Mark Cuban hired pollster to assess 2020 presidential run vs. Trump, Biden

·4-min read

Dallas Mavericks owner Mark Cuban was close to joining the 2020 presidential election race as an independent, but decided against it after seeing results by a commissioned pollster.

Cuban spoke with David Axelrod, founder and director of the University of Chicago Institute of Politics, for “The Axe Files” podcast and shared how far he went in analyzing a run for office.

Cuban: Poll showed strong support from independents

Cuban said at the beginning of the COVID-19 pandemic in the United States he considered running for president. He hired a pollster to see how he would stack up in the race between current President Donald Trump and presumptive Democratic nominee Joe Biden.

“What they found out is I would take some votes away from Donald Trump, particularly with independents,” Cuban said on the podcast. “In a three-way between me, Biden and Trump, I dominated the independent vote — I got like 77 percent percent of it and I was able to take some votes away from Donald and some votes away from Biden. But in aggregate, I was only able to get up to 25 percent. From every which way, crosstab, you name it, I had it analyzed and scrutinized every which way, projected, and they could only see me getting up to 25 percent. And so that’s why I didn’t pursue it further.”

Cuban, 61, said he also didn’t pursue a run because his family “voted it down.”

“If the numbers would have come back significantly higher and I would have been able to take more away from either or both candidates then I probably would have tried to convince my family. But given where they (the numbers) were it just wasn’t worth it.”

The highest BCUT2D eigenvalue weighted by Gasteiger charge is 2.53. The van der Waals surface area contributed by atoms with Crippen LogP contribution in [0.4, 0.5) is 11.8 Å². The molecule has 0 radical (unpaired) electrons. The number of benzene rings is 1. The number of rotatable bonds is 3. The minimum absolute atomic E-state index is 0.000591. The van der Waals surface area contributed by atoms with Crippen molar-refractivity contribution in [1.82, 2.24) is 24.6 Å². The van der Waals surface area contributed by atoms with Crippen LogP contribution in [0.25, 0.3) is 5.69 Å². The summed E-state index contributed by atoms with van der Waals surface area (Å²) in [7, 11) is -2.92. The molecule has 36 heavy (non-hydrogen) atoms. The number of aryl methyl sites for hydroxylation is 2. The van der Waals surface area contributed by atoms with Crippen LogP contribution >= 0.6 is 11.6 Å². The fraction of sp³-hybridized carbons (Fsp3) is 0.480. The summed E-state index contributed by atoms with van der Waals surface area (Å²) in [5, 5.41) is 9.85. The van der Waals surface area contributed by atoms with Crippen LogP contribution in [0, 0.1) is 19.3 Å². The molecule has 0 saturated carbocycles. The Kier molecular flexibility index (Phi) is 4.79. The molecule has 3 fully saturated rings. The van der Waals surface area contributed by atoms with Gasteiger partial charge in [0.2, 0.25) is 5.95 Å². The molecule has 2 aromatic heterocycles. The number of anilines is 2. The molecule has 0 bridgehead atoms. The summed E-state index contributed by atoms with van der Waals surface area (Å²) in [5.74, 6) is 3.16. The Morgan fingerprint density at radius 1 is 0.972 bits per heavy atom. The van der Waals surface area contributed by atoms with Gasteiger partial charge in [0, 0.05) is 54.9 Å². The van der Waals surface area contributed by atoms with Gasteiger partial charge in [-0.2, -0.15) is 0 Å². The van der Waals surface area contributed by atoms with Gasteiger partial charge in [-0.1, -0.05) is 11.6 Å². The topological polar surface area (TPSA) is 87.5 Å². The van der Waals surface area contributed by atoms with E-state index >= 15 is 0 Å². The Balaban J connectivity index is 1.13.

Competitive side of me impacted decision, Cuban says

Mark Cuban, governor of the NBA's Dallas Mavericks, arrives at the NBA Awards on Monday, June 24, 2019, at the Barker Hangar in Santa Monica, Calif. (Photo by Richard Shotwell/Invision/AP)
Mark Cuban, governor of the NBA's Dallas Mavericks, arrives at the NBA Awards on Monday, June 24, 2019, at the Barker Hangar in Santa Monica, Calif. (Photo by Richard Shotwell/Invision/AP)

Cuban said a large part of not running wasn’t about fears he would help Trump get re-elected, but more about not thinking he could win.

“The competitive side of me thought, when people heard me speak, when people heard my positions, when people heard the fact that I understood what I was talking about and understood technology and none of the candidates understood technology that maybe I could do it. It wasn’t so much about tipping the election one way or the other but what the pollster said is you think that and may be able to get up higher but it’s still going to come down to one of those other two candidates.”

Cuban has floated the idea of running for president before. In 2015, he said he would crush then-Republican runner Donald Trump and Democratic front-runner Hillary Clinton but pulled back, saying he could have more impact on society in other ways. He endorsed Clinton, though early in Trump’s campaign he supported him in hopes he’d be a pro-business candidate. Instead Trump increased his inflammatory rhetoric and Cuban backed away.

Cuban critiques Trump, calls out lack of leadership

On the podcast, Cuban critiqued the lack of substance in Trump and his stunt Monday night. While he said the president got off to an OK star, he said he believed the tax plan missed the mark and people such as himself should have been taxed more.

“I understand how Republicans and conservatives like the fact that he’s trying to tilt the judiciary but after that, I mean, he’s a victim,” Cuban said. “He’s not a leader at all. He has no communication skills. To this day, nothing is his fault. He’s never admitted anything and you can’t be the leader of the free world and play the victim card all the time. It just doesn’t work, it’s counterproductive and it has led to us being diminished globally.”

For now Cuban will keep up with his businesses, including the Mavericks. The NBA announced plans to resume the season at Disney World on July 31.

[H/T USA Today Sports]

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